By Alison P. Martinez
“Do you know where Mohawk Drive is?” The woman’s dirty housedress hung loosely on her bony shoulders; she wore socks but no shoes. Her face was tanned ruddy, as if she walked long and far in the sun.
Something pulled me back, so I approached her. “You’re very thin,” I said. “You’re wearing socks but no shoes. What’s the situation?”
“I went to the drugstore, but I can’t see too well, and I got disoriented.”
“If you’ll wait on this bench,” I said, “I’ll get directions at the gas station.”
I went there and stood in line, and then asked directions to Mohawk Drive. The clerk pointed to a stack of two-dollar maps. By the time I returned to the lost woman, she was getting up. Her resigned expression turned into a beautiful, gap-toothed smile when I come close.
“Mohawk Drive is three blocks south,” I said. “Shall I walk with you?”
And that’s how I met my neighbor Carol.
Carol lives by selling aluminum cans and renting out the bedrooms in her tumbledown mobile home. She sleeps on the living room floor. She can’t afford a telephone, television, or bus fare, but she never complains. “What I wish is that I could see an eye doctor,” she said. “I’m afraid the cancer I had years ago is coming back, and that’s why I can’t see. I want to know where I stand.”
Over the next six weeks, I called several government offices and social service agencies. It seemed like every office I called referred me to another one. I had moments of hopefulness during these conversations, but ultimately was told things like the waiting list is a year long, or the agency requires paperwork Carol doesn’t have, or the program has lost its funding.
One organization that came through for Carol was our local interfaith service agency, which began delivering meals to her. The food helped her put on a little weight, and she began acting more clearheaded.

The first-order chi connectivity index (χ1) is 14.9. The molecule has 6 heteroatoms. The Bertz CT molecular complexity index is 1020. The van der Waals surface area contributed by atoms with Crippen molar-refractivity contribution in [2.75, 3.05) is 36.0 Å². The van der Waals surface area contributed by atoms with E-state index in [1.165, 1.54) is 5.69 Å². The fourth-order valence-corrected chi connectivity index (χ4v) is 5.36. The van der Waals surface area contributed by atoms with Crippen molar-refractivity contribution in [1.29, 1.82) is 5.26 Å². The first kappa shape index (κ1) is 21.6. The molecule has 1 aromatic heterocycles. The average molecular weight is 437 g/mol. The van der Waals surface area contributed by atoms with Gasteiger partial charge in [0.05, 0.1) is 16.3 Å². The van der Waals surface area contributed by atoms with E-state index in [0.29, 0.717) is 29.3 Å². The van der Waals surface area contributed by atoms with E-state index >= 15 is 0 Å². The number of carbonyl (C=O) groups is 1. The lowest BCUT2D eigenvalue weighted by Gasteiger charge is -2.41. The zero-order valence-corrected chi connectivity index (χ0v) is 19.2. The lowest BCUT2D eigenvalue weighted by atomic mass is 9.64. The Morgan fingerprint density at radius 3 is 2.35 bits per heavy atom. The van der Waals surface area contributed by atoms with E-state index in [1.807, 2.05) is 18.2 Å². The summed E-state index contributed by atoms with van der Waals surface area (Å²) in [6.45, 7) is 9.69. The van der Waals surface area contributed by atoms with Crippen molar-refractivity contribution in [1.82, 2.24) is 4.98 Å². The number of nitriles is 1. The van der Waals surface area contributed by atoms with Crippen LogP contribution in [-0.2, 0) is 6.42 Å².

I heard Lions Clubs sometimes pay for needy persons to see an eye doctor. I went to the local club’s meeting at a nearby café, only to discover the Lions weren’t meeting that day.
That’s when I knew it was up to me to help my neighbor. I found a coupon for an eye exam, made an appointment, and drove Carol to the optometrist’s office.
The eye doctor was a heavyset young man with a kind face. He didn’t wrinkle his nose at the smell of Carol’s clothing. He politely helped her into the high, black, leather chair.
The examination began with a squirt of air in each eye. “Good,” the doctor said, “you show no sign of glaucoma.”
The doctor projected an eye chart onto a screen, but Carol couldn’t read even the largest capital “E.” He raised his hand with three fingers extended. “How many fingers am I holding up?”
“One,” Carol said. “No, two, I think.” I’m glad she couldn’t see the somber expression that passed over the doctor’s face. He completed the examination, then told her gently, “You meet the criteria for legal blindness.”
The doctor walked us to the front desk. When I handed over my coupon and credit card, he shook his head. “There’s no charge,” he told the receptionist.
As we drove back to Carol’s place, I asked, “How do you feel?”
“I’m glad to have the diagnosis.”
“The diagnosis doesn’t make my eyes any worse, but it can help me get disability and health care.”
“Mostly, I’m glad because now I see that God has something more for me to do here on earth,” Carol said. Startled, I glanced over at my passenger. Her face glowed with joy. “If he didn’t, he wouldn’t have sent you.”
Reprint from Live, October 26, 2014.